Cranial nerve disorder refers to an impairment of one of the twelve cranial nerves that emerge from the underside of the brain, pass through openings in the skull, and lead to parts of the head, neck, and trunk. These disorders can cause pain, tingling, numbness, weakness, or paralysis of the face including the eyes.

Hemifacial Spasm

Hemifacial spasm is a neuromuscular disorder that involves frequent contractions or spasms of the muscles on one side of the face. The spasms are involuntary, meaning they happen on their own without trying. The first symptom is usually twitching of the eyelid muscle that comes and goes. This can then lead to forced closure of the eye. The spasm may then gradually spread to involve the muscles of the lower face, pulling the mouth to one side. Eventually the spasms involve all of the muscles on one side of the face almost nonstop. Rarely, doctors see individuals with spasm on both sides of the face.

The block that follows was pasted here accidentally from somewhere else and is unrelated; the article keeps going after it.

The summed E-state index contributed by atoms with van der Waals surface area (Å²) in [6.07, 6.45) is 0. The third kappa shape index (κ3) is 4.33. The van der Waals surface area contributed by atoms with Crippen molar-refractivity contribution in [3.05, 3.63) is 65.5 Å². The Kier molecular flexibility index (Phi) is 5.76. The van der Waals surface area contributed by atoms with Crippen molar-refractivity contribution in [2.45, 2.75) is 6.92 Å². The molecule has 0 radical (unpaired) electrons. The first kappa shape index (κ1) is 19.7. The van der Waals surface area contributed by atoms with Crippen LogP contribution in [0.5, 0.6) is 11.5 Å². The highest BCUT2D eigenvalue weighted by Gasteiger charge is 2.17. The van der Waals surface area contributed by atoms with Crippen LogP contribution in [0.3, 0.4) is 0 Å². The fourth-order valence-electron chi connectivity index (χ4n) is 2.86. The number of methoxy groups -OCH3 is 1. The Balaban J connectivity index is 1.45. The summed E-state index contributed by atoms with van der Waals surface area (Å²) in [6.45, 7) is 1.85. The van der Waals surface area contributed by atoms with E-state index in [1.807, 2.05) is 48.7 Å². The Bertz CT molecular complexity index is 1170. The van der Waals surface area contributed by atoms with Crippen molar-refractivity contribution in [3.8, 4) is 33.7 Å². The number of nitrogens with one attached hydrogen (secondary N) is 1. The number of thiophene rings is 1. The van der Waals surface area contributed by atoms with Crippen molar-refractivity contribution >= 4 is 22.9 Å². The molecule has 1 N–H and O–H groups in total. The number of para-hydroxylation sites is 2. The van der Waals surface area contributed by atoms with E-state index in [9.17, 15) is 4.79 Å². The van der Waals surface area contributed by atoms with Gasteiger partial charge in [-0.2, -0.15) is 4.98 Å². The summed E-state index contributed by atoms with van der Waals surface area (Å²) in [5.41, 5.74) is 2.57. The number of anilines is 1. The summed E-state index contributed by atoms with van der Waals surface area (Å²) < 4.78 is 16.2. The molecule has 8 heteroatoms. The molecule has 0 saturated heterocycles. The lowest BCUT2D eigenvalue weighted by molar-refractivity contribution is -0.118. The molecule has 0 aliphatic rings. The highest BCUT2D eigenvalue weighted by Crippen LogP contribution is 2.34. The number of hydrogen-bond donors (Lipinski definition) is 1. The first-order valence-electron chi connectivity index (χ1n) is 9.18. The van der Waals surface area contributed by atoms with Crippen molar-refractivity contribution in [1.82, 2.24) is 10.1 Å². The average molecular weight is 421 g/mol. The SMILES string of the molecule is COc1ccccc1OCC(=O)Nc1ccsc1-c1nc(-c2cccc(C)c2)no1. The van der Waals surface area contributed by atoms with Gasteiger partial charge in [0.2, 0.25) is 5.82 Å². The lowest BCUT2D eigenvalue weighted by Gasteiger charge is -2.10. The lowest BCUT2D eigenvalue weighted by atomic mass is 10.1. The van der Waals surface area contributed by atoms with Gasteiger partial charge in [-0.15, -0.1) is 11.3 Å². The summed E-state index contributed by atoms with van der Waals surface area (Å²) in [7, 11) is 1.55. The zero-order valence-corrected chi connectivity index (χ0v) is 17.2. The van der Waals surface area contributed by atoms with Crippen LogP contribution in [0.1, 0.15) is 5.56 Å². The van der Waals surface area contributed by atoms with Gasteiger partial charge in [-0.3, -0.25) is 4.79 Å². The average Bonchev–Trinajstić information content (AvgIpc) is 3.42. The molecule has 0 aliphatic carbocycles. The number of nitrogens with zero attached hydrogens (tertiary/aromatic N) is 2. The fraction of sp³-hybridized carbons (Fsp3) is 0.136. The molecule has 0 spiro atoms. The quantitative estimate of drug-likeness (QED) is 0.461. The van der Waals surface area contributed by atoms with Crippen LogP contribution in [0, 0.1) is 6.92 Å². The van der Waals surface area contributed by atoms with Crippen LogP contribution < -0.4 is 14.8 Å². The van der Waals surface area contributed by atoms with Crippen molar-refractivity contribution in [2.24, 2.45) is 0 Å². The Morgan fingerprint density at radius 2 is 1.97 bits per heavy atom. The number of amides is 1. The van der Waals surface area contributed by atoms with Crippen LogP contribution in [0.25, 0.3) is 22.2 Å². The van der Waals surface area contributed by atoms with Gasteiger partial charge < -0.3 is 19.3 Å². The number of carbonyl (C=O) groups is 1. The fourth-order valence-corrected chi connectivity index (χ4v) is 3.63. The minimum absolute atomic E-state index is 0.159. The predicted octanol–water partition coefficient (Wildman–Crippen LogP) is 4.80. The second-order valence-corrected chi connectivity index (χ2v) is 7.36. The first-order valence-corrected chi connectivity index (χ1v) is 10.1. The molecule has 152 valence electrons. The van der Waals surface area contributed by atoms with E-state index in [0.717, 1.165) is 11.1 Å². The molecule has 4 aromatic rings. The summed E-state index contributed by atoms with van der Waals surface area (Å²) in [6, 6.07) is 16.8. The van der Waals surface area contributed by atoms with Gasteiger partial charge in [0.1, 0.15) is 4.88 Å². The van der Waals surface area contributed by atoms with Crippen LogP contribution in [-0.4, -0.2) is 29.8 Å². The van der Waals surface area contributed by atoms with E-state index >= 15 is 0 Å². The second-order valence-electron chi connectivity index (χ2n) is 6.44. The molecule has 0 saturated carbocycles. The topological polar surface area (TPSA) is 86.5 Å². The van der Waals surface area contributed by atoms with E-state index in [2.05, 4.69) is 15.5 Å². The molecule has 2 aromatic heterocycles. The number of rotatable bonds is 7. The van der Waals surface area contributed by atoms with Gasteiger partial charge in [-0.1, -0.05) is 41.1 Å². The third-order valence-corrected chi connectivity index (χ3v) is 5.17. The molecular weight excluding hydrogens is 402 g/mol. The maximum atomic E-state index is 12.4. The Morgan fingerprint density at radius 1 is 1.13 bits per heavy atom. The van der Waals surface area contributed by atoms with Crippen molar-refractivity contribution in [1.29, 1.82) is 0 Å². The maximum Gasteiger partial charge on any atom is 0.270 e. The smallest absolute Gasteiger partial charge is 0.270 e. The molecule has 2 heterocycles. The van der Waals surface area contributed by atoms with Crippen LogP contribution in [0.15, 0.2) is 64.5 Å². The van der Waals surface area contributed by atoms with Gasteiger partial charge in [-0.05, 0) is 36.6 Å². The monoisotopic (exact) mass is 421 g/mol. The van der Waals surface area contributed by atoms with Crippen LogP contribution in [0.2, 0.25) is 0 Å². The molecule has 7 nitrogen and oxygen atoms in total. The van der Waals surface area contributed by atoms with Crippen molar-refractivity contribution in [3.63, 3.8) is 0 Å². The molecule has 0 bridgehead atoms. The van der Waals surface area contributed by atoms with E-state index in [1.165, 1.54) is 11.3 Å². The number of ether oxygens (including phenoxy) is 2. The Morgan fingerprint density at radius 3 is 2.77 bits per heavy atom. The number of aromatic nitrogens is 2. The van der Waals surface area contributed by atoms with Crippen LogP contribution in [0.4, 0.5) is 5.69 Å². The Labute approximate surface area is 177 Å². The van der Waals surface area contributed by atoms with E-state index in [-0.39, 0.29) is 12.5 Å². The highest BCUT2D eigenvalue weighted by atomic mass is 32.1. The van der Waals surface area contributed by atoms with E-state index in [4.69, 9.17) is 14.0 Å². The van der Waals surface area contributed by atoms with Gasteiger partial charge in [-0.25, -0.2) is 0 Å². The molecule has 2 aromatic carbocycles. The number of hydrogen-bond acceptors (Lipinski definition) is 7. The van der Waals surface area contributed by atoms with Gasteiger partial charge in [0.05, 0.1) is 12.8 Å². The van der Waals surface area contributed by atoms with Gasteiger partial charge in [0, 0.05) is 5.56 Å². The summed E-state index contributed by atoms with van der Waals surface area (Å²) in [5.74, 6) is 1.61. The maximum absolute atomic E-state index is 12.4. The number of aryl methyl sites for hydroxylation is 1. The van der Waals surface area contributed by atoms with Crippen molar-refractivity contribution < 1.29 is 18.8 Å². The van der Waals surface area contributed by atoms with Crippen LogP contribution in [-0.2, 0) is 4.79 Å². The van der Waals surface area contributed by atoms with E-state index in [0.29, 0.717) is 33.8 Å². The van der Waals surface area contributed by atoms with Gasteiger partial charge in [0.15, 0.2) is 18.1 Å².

View Hemifacial Spasm

Trigeminal Neuralgia

Trigeminal Neuralgia is an extremely severe facial pain that tends to come and go unpredictably in sudden shock-like attacks. It presents as a sudden onset severe shooting or burning facial pain that can occur spontaneously and may last for a few seconds or as consistent short bursts over a number of hours

View Trigeminal Neuralgia